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With one quick motion, Penn reached in and ripped out Gia’s heart. Aggie screamed for her to stop, but it was already too late. Gia opened her mouth, but no sound came out. She just moved her lips soundlessly, like a fish underwater. When Penn began tearing off her head, Thea closed her eyes.

Thea lowered her head, but she still heard the sound—the tearing of flesh, the cracking of bone, and the wet thud as Gia’s head fell to the floor. Those would be the sounds she’d hear in her nightmares for years to come.

Throughout the whole ordeal, as her sister murdered Gia for a crime that Thea herself had committed, Thea had said absolutely nothing.



The curse of the minotaur and Asterion stuck in Gemma’s head. When he had destroyed the scroll, all the minotaurs had turned to dust. It had been like the curse had never existed.

As soon as they got back from dropping Harper off at college, Gemma knew she had to find the scroll—at any cost. It wasn’t just about her anymore—Alex needed her to do this, too.

She had some time with her dad, who seemed to be taking Harper’s leaving a bit harder than any of them thought he would. They went out for dinner at Pearl’s after they’d gotten back, and Brian had floundered with the conversation. He seemed kinda lost.

After supper, they went home, and Gemma had immediately called Thea. It was in the guise of going for a late-night swim, but she really wanted to find out what the sirens were up to, and see when the best time would be for her to sneak in.

Thea hadn’t been interested, but in between complaining about Lexi and talking about play rehearsal, Thea made a confession—they were going out of town the next day to feed. It had been a while since Thea had eaten, and she was growing restless.

Gemma tried not to think about what that meant, that somebody would have to die to feed the sirens. She knew that they had to eat, and the small comfort she could take from it was that they’d cut down and they were going outside of Capri to find food.

But the sooner she found the scroll, the sooner she could stop the sirens, and then nobody else would ever have to die. And she had finally found her chance.

Gemma woke up Thursday morning with a renewed sense of purpose. She waited around the house for as long as she could. Thea hadn’t told her what time the sirens planned on leaving, but she imagined that Lexi and Penn weren’t exactly morning people, so she waited until early afternoon.

When she finally decided it was late enough, she hopped on her bike and rode down to the library at the center of town. She wore a dress, so she pedaled carefully but quickly.

She’d left without telling Daniel—specifically going against their agreement that she would tell him everything. But he seemed to have something heavy weighing on him, and if this went well, none of them would have to worry about the sirens for much longer. It would be better if she just dealt with this on her own and got as few people involved as possible.

The skies overhead had been darkening all morning, and Gemma felt a few sporadic raindrops as she pedaled. Not that she minded. The air was thick and warm with humidity, and it would be nice if the rain came and cooled things off.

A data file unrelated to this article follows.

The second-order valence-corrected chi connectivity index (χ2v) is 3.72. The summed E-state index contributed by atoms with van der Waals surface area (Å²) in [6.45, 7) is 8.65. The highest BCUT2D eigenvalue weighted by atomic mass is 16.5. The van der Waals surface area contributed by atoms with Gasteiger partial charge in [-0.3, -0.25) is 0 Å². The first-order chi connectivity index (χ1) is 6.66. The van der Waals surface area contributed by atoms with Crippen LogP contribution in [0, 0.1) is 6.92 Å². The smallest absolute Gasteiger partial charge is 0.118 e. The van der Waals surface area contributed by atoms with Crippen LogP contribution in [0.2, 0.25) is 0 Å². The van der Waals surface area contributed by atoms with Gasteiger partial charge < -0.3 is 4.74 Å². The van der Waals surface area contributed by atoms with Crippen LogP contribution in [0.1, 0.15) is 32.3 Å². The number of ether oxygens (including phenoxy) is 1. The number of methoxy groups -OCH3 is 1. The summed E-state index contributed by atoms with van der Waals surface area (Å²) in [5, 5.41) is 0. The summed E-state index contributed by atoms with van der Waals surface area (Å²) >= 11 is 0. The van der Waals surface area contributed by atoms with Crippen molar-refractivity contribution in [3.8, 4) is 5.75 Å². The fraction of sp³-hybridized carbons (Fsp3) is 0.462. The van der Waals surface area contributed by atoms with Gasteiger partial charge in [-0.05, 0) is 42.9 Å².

Gemma locked her bike up outside the library, and when she opened the door, it felt like stepping into a refrigerator after being outside. The library was relatively busy, thanks to the combination of stifling heat and the impending storm.

Marcy sat at the desk, her head tilted back as she attempted to balance a pencil on the spot between her top lip and her nose. She was apparently oblivious to the patrons around her and didn’t even notice Gemma until she walked right up to her.

“Hey, Marcy.”

Marcy lost her concentration and the pencil dropped. She shrugged and sat up straighter, and Gemma leaned on the desk.

“Are you here applying for the job?” Marcy asked. “Because we have a vacancy now, and one Fisher sister is probably as good as another.”

“That’s actually not a bad idea,” Gemma said. “Remind me to apply when I have more time.”

“You don’t have time now?” Marcy arched an eyebrow. “Then what are you doing here?”

Gemma smiled at her. “I came to ask you a favor.”

“I’m not buying you booze or cigarettes,” Marcy replied immediately. “Harper would kill me if I did, and they’re both lame habits. If you want to get a tattoo, though, I know a guy who does underage tattoos.”

“How do you know a guy?” Gemma asked, momentarily distracted from her mission. “Do you have a tattoo?”

Marcy stood and lifted up her shirt. She angled herself to the side so Gemma could see the tattoo right above her hipbone. It was of Ursula from The Little Mermaid. Her tentacles were twisting over Marcy’s hip, and Ursula smiled broadly with blood-red lips and winked.

“You have a Disney character?” Gemma asked in shock.

“She’s a sea witch, and she’s badass, okay?” Marcy pulled her shirt down, then sat back in the chair. “Hey, are there such things as sea witches?”

Gemma shook her head. “I’m pretty sure there aren’t.”

“Lame.” Marcy scowled in disappointment. “It would’ve been sweet if you could just make a deal with a sea witch. I mean, you’d give up your voice to stop being a siren?”

“I would. But I don’t think that’s going to be an option.”

“Life would be so much simpler if it worked out like a cartoon,” Marcy said, her monotone sounding wistful for a moment.